I’ve been exploring both faceted and textured surfaces over the last few weeks. It’s something I found myself referencing earlier in the year, but didn’t really explore it in any detail. Recently I’ve found myself gravitating towards similar forms and I think this attraction has something to do with the surface itself, not just aesthetics alone. Obviously cutting in or taking away can make the light bounce off unusually, or become an illusion of sorts, but I also think it’s about feel. Having such an exterior makes you instinctively want to pick them up and feel them with your hands.
Obviously clay is a great material for a technique like this, as the surface can be manipulated and subtracted very easily. But you also see it used in other crafts like woodworking and metalwork. Today I’m showcasing the Glacier range for Artel, designed by Los Angeles based designer David Wiseman. These are bold in profile and have a multifaceted surface in a variety of colours. Although functional they’re also works of art and look a delight to hold.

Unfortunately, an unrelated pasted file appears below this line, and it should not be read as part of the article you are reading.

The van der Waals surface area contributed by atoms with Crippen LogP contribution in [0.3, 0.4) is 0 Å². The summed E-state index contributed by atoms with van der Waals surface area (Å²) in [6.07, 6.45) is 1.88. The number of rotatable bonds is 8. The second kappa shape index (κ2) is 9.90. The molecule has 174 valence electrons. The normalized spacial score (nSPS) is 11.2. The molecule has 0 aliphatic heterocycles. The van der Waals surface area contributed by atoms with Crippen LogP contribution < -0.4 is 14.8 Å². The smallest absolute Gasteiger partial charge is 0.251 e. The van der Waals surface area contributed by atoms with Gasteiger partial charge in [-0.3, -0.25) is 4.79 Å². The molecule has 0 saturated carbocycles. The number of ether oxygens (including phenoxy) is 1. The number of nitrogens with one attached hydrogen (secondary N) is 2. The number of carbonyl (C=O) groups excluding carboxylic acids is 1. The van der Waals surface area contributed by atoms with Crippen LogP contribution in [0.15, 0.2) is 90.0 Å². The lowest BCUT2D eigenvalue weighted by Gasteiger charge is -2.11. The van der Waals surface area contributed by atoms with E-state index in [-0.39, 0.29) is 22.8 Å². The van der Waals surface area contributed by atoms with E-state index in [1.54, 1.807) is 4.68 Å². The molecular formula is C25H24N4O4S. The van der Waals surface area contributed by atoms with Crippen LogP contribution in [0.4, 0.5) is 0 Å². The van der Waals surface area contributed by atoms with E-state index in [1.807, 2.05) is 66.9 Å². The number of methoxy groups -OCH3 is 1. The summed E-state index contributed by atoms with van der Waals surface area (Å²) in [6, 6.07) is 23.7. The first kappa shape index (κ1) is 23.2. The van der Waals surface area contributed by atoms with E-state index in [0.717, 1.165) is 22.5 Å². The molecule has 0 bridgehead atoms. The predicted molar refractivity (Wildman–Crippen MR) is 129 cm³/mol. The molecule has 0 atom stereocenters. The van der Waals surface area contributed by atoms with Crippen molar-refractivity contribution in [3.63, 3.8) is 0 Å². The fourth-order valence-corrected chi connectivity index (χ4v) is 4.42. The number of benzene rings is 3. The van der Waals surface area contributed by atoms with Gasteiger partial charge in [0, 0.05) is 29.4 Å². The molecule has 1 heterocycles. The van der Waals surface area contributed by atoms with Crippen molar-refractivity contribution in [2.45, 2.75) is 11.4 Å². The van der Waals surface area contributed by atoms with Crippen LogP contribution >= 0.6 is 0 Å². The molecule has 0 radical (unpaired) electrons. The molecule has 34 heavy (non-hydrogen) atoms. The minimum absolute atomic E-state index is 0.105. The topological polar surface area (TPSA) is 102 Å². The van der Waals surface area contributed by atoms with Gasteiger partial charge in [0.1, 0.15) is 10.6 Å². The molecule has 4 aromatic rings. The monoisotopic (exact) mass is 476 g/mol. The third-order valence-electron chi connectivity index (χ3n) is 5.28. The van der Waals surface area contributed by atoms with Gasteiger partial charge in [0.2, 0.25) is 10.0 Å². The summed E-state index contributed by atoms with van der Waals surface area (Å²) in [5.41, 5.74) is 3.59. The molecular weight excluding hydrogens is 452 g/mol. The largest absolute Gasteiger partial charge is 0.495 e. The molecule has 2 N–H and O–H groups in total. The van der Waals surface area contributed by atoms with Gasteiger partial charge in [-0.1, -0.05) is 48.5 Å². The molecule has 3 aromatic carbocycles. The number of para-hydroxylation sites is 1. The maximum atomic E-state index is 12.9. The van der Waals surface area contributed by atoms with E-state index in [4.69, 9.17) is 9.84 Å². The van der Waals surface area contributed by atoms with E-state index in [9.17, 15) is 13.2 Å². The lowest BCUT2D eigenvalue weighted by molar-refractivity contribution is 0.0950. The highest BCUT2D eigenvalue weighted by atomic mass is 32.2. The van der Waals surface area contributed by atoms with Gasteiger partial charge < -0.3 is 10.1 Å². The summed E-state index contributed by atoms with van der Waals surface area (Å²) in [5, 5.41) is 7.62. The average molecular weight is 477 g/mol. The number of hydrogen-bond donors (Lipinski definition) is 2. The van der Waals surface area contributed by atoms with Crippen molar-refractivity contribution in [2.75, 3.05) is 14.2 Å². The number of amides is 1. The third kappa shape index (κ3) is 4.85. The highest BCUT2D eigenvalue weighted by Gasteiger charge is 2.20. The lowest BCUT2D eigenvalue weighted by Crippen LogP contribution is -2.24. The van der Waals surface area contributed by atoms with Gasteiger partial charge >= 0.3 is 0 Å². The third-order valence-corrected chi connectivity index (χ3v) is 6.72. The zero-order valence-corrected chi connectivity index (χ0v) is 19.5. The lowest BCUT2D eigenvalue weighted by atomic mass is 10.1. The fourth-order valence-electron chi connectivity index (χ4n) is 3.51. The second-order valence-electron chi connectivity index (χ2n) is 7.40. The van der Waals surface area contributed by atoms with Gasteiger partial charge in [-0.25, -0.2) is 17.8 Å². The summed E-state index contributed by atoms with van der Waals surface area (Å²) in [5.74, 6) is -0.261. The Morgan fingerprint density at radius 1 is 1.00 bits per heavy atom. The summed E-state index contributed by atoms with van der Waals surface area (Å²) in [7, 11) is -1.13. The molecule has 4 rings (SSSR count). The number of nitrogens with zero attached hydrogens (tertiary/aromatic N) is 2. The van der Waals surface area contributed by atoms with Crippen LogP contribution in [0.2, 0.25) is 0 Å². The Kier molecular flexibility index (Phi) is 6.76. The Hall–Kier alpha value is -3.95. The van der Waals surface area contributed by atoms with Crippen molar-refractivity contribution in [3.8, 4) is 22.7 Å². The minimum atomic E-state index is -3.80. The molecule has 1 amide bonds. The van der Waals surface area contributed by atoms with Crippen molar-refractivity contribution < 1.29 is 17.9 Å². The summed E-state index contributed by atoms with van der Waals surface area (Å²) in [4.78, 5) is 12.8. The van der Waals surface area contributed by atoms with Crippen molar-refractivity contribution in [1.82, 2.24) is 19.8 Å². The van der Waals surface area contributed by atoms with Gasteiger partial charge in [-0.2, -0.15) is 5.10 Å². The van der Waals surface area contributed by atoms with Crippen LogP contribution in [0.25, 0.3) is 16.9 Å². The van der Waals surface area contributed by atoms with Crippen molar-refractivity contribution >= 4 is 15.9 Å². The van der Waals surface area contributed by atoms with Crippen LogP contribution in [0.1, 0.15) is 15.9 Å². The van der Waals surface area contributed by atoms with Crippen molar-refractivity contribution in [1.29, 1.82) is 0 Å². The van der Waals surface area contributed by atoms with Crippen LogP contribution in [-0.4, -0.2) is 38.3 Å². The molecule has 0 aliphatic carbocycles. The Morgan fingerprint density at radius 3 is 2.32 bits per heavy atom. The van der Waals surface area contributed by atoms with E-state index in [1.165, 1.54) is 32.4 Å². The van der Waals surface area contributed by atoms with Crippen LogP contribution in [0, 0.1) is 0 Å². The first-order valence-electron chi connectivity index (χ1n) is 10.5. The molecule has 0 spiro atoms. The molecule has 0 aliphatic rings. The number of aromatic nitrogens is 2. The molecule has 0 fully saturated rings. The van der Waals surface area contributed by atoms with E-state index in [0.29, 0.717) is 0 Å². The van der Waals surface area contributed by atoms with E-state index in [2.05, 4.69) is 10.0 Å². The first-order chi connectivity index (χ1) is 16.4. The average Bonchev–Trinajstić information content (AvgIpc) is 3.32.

This mix of function and art is interesting to any designer, and I think David has nailed it with his three-dimensional forms. The facets make them look as if the material is choosing what it wants to do, moving and flowing, letting nature takes its cause. The refraction of light is also nice thanks to the varying proportions. Hopefully you like these vessels too and inspire you to experiment with a similar idea, for more like this see the David Wiseman website on the link below.